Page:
Myanmar’s Fighting Star Dominates, Prays For Junta Regime’s Downfall Global Voices Français

Vero Nika during a Thai fight. Picture of The Irrawaddy

This article originally appeared in The Irrawaddy, an independent news site in Myanmar. This edited version is republished on Global Voices under a content sharing agreement.

Vero Nika, 26, Myanmar’s first Lethwei fighter to win a belt in the sport, beat a Brazilian fighter with 25 wins at a Muay Thai tournament in Bangkok to secure her world No. World Muay Thai Organization. .

The ethnic Kayan boxer won bronze for Myanmar at the Southeast Asian Games in Singapore in 2015.

After the coup in February last year, she left for Thailand, where she began competing in Muay Thai in the 53kg bantamweight class.

Fighting phenom Kayan recently spoke to The Irrawaddy about victory, defeat, his plans and the military takeover.

The Irrawaddy (TI): Tell us about your fights.

Vero Nika (VN): I fought eight Muay Thai fights. I lost the first and won the rest. I have two more fights to fight this year on November 20 and December 24. One is against a Thai fighter.

I was only able to rest five days after each fight because there is usually a match every month. Before, I could rest for two to three months. If I win in November, I will fight in December without interruption.

TI: What difficulties did you encounter when you started competing in Muay Thai?

NV: It’s easier for me now. Previously, I could not follow the style. But things are easier now.

In boxing, you can only use your fists. But in Muay Thai you can also use your elbows. I didn’t have much confidence in boxing, maybe because I had little experience. But I have no fear in Muay Thai. I fight to win.

TI: We learned that you live in Thailand and that you participated in anti-junta demonstrations. What difficulties did you encounter to come to Thailand?

NV: After the coup, I was widely cited as an opposition figure. Some said I was in the forests with the revolutionaries but I was in Yangon.

There were a lot of lies about me so I didn’t feel safe. A friend asked me what I wanted to do.

I wanted to continue doing lethwei but it was not safe for me in Myanmar to continue my boxing career. So I decided to leave. It was around October of last year.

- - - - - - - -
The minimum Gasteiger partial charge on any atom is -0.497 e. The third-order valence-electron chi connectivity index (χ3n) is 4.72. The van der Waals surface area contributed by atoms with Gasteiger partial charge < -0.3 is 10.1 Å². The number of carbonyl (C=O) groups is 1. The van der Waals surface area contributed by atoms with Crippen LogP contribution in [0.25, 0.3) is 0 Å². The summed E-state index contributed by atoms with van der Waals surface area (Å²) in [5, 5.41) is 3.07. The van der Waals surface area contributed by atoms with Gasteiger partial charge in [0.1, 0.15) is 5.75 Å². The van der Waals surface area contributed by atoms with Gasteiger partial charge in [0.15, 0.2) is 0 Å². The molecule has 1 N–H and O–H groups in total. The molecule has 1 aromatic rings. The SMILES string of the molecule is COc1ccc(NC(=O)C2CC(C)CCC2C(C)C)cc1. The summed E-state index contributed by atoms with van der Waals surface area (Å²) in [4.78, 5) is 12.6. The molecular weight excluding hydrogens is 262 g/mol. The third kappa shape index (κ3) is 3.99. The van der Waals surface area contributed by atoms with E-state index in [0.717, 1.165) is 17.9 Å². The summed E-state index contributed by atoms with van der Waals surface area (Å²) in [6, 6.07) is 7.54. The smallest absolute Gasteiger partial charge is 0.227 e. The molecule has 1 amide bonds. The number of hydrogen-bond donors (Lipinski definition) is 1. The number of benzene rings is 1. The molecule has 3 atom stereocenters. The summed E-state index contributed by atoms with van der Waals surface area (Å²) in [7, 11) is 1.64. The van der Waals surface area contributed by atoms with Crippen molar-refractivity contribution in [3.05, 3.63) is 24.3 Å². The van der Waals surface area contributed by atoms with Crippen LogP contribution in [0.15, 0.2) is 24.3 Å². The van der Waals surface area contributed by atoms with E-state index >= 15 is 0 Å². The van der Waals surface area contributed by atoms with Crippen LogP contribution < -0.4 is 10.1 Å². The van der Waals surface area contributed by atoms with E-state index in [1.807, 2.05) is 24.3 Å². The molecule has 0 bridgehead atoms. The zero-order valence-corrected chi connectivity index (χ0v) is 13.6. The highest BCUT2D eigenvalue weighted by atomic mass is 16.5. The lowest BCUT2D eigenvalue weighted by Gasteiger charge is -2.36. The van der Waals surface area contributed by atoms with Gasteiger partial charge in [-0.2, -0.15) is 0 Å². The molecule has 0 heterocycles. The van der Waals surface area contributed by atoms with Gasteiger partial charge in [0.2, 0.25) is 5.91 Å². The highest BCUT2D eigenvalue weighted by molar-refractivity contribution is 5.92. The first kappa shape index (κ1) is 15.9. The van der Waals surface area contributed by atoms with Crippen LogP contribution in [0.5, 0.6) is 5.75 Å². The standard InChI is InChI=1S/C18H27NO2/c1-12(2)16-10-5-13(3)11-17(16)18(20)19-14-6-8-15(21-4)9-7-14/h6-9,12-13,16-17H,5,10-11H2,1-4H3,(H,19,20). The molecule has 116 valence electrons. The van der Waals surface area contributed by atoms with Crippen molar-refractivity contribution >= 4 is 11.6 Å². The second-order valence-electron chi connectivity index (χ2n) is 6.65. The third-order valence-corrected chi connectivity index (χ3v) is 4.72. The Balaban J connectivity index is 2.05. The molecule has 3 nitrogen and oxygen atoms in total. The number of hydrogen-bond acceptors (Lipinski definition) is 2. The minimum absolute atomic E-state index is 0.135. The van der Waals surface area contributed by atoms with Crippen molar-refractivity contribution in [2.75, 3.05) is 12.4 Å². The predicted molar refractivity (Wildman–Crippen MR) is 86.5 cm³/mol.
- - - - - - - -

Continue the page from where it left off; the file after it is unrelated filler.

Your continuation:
TI: How is Thailand?

NV: It depends how I see it. I don’t have my own money. I left with only the clothes on my back. I had nothing. My friend helped me with everything. Things were a bit difficult when I arrived but it’s better now.

Vero Nika during a Thai fight

Vero Nika during a Thai fight. Picture of The Irrawaddy

TI: What is your opinion of the junta?

NV: I hate dictatorship. I suffered from it when I was young. I was scared and hid in my house and covered my ears if I heard people speaking Burmese.

My village was not far from a military base. The soldiers came and took what they wanted.

They killed and ate our chickens. There were many cases of rape at the time.

I don’t want to relive those memories. I don’t want to live in fear anymore. At the time, we couldn’t afford to go to school and the taxes were heavy. I don’t want to see them again. I do not like it.

TI: How is your family in Myanmar?

NV: They flee to the hills when there is fighting and return home when they stop.

Civilians across the country, including in Karen State, are being killed by the regime.

I didn’t think things would be so bad after the coup. I couldn’t help crying every time I saw reports of murders. And I couldn’t do anything but feel sorry for them. I want to defeat the dictatorship and support those who fight it. But I can’t do anything.

Vero Nika trains with the heavy bag.

Vero Nika trains with the heavy bag. Picture of The Irrawaddy

TI: How did you come to Lethwei?

NV: I started when I was young. At school in Pekon, I signed up for a boxing class.

I am not interested in anything other than this sport. I can dedicate my whole life to becoming a champion. I left my family and loved ones for this sport. I’m obsessed with it and it’s my absolute necessity.

TI: What challenges have you encountered as a woman in a combat sport? How did you overcome them?

NV: It wasn’t particularly difficult. I like hard work. I don’t like when I hurt myself in training.

But the main problem is menstruation. It’s really irritating. I can’t train during my period and it hurts a lot. Several fights have coincided with my period. I have to take care of myself a lot.

I want to win the fight in December and become the black belt champion. So I want to join the One Championship [a Singapore-based mixed-martial arts competition] Next year. That’s what I want the most.

TI: People support you despite their severe difficulties. What do you want to tell them?

NV: I respect every supporter. I learned that they were watching my fights despite internet restrictions. I urge them to take care of themselves and stay safe. I will do my best and keep supporting me.

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